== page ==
Project Scoping Underway for Assessment of Abandoned Mine Lands
Contact: Amy Vanderbilt, 406-888-5838
Contact: Wade Muehlhof, 406-888-7895
WEST GLACIER, MONT. - Superintendent Chas Cartwright has announced that an environmental assessment will be prepared for correcting health and safety hazards at abandoned mine lands in Glacier National Park. This project is eligible for funding through the American Recovery and Reinvestment Act of 2009 (ARRA).
Like other regions in the American West, during the mid- to late 19th century to early 20th century, the area which is now Glacier National Park was prospected for gold, silver and copper. Mining districts were established, and innumerable prospect pits, adits or horizontal entrances, and shafts were opened to test or mine what turned out to be marginal deposits. Glacier’s mine features are located within recommended wilderness in the park’s backcountry.
Studies are being conducted to determine whether the mines provide important wildlife habitat, and are eligible for listing in the National Register of Historic Places. The main hazards associated with abandoned mines include the possibility of falling into shafts, loose rock or decayed timbers falling from the roofs of adits, deadly gas such as high radon concentrations, lack of oxygen, unstable explosives, and cave-ins.
The objective of the project is to correct health and safety hazards at the abandoned mines in order to reduce exposure of park visitors to the dangers posed at these sites, while preserving natural and cultural resource values. Coronado National Memorial, Grand Canyon National Park, Organ Pipe Cactus National Monument and Saguaro National Park are also conducting scoping and preparing EA’s on this issue.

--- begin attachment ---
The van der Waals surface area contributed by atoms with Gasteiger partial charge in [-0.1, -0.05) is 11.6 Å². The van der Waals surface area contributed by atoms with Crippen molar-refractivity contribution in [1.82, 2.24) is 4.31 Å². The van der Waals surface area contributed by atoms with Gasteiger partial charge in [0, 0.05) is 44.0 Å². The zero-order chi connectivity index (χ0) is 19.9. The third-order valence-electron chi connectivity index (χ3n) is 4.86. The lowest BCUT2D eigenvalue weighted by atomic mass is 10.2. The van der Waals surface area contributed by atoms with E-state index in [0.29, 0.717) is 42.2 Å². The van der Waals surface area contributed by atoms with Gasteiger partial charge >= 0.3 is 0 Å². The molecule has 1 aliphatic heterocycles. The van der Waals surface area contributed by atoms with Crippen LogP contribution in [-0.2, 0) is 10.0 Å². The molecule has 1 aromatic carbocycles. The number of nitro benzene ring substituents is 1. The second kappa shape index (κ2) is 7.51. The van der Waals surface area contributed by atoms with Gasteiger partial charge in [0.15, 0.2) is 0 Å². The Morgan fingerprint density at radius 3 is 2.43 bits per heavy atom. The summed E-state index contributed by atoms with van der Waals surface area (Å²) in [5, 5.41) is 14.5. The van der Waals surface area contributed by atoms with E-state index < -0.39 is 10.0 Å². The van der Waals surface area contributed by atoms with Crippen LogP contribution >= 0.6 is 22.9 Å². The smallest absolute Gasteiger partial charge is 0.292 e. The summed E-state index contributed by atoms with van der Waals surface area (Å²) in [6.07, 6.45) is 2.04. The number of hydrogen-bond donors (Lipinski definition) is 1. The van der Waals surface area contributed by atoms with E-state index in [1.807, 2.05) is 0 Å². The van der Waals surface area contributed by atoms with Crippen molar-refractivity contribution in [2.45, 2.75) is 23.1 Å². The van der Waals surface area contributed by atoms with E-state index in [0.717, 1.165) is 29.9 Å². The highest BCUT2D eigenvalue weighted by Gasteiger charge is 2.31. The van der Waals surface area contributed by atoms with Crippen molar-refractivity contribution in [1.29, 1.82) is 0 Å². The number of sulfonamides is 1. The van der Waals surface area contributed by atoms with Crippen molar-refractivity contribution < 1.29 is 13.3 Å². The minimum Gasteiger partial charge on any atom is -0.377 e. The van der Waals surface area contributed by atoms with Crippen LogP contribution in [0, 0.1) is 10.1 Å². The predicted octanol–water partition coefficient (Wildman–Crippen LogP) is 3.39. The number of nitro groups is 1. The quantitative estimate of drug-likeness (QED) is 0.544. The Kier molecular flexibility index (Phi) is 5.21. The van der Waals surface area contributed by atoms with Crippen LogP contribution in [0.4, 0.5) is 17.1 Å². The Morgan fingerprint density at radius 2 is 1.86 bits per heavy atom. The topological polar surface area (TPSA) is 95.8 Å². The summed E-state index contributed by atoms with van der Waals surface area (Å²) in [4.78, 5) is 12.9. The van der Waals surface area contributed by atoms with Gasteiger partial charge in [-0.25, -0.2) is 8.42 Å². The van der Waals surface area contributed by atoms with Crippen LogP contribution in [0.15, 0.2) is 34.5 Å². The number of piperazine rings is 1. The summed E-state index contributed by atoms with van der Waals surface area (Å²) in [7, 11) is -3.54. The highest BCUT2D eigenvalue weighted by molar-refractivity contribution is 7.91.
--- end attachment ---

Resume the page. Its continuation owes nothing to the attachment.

An Environmental Assessment (EA) will be prepared in compliance with the National Environmental Policy Act (NEPA) to provide the decision-making framework that 1) explores a reasonable range of alternatives to meet project objectives, 2) evaluates potential issues and impacts to park resources and values, and 3) identifies mitigation measures to lessen the degree or extent of these impacts.
The NPS encourages public participation throughout the NEPA process during which the public has two opportunities to comment on this project; once during initial project scoping and again following release of the EA. Park managers are currently in the scoping phase of this project, and invite the public to voice their ideas, comments, or concerns about this effort. These comments will be considered during preparation of the EA.
This project is funded by the ARRA which will invest $750 million in nearly 800 projects throughout the country. Recovery Act projects were selected through a rigorous process that identified projects meeting specific criteria to address the highest priority mission needs; create the largest number of jobs in the shortest period of time; and create lasting value for the American people. The abandoned mine lands projects in a number of parks were selected because they will address high priority health and human safety concerns.
The public scoping brochure is available electronically at the NPS Planning, Environment, and Public Comment (PEPC) website at http://parkplanning.nps.gov for Glacier National Park. Comments can be submitted online at the PEPC website (the preferred method) or mailed to the parks. Scoping comments will be accepted through September 14, 2009.
Did You Know?
Did you know that in 1932, Glacier National Park and Waterton Lakes National Park became the world’s first International Peace Park due to the good work between the two nation’s rotary clubs?